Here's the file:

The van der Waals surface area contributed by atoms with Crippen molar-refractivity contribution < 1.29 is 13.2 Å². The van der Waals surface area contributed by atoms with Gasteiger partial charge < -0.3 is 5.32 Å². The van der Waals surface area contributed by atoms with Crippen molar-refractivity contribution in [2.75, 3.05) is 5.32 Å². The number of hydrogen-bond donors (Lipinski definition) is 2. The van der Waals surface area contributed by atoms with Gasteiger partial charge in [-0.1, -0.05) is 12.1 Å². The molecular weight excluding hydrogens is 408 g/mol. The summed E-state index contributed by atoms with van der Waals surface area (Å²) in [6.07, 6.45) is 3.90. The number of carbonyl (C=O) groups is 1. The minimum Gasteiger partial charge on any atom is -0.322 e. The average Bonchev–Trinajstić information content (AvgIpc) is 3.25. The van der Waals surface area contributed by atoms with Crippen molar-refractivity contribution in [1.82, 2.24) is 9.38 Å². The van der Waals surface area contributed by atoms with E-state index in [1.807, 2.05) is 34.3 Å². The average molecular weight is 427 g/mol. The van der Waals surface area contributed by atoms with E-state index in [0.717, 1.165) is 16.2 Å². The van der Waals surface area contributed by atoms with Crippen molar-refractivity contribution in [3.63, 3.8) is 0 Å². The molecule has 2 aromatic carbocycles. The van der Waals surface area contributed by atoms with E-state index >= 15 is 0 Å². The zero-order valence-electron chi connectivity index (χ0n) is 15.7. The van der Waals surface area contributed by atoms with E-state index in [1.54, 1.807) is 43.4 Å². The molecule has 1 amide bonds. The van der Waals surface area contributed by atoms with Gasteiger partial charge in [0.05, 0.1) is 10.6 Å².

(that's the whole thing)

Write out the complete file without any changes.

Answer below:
The van der Waals surface area contributed by atoms with Crippen molar-refractivity contribution < 1.29 is 13.2 Å². The van der Waals surface area contributed by atoms with Gasteiger partial charge < -0.3 is 5.32 Å². The van der Waals surface area contributed by atoms with Crippen molar-refractivity contribution in [2.75, 3.05) is 5.32 Å². The number of hydrogen-bond donors (Lipinski definition) is 2. The van der Waals surface area contributed by atoms with Gasteiger partial charge in [-0.1, -0.05) is 12.1 Å². The molecular weight excluding hydrogens is 408 g/mol. The summed E-state index contributed by atoms with van der Waals surface area (Å²) in [6.07, 6.45) is 3.90. The number of carbonyl (C=O) groups is 1. The minimum Gasteiger partial charge on any atom is -0.322 e. The average Bonchev–Trinajstić information content (AvgIpc) is 3.25. The van der Waals surface area contributed by atoms with Crippen molar-refractivity contribution in [1.82, 2.24) is 9.38 Å². The van der Waals surface area contributed by atoms with E-state index in [1.807, 2.05) is 34.3 Å². The average molecular weight is 427 g/mol. The van der Waals surface area contributed by atoms with E-state index in [0.717, 1.165) is 16.2 Å². The van der Waals surface area contributed by atoms with Crippen molar-refractivity contribution in [3.63, 3.8) is 0 Å². The molecule has 2 aromatic carbocycles. The van der Waals surface area contributed by atoms with E-state index >= 15 is 0 Å². The zero-order valence-electron chi connectivity index (χ0n) is 15.7. The van der Waals surface area contributed by atoms with E-state index in [1.54, 1.807) is 43.4 Å². The molecule has 1 amide bonds. The van der Waals surface area contributed by atoms with Gasteiger partial charge in [0.05, 0.1) is 10.6 Å².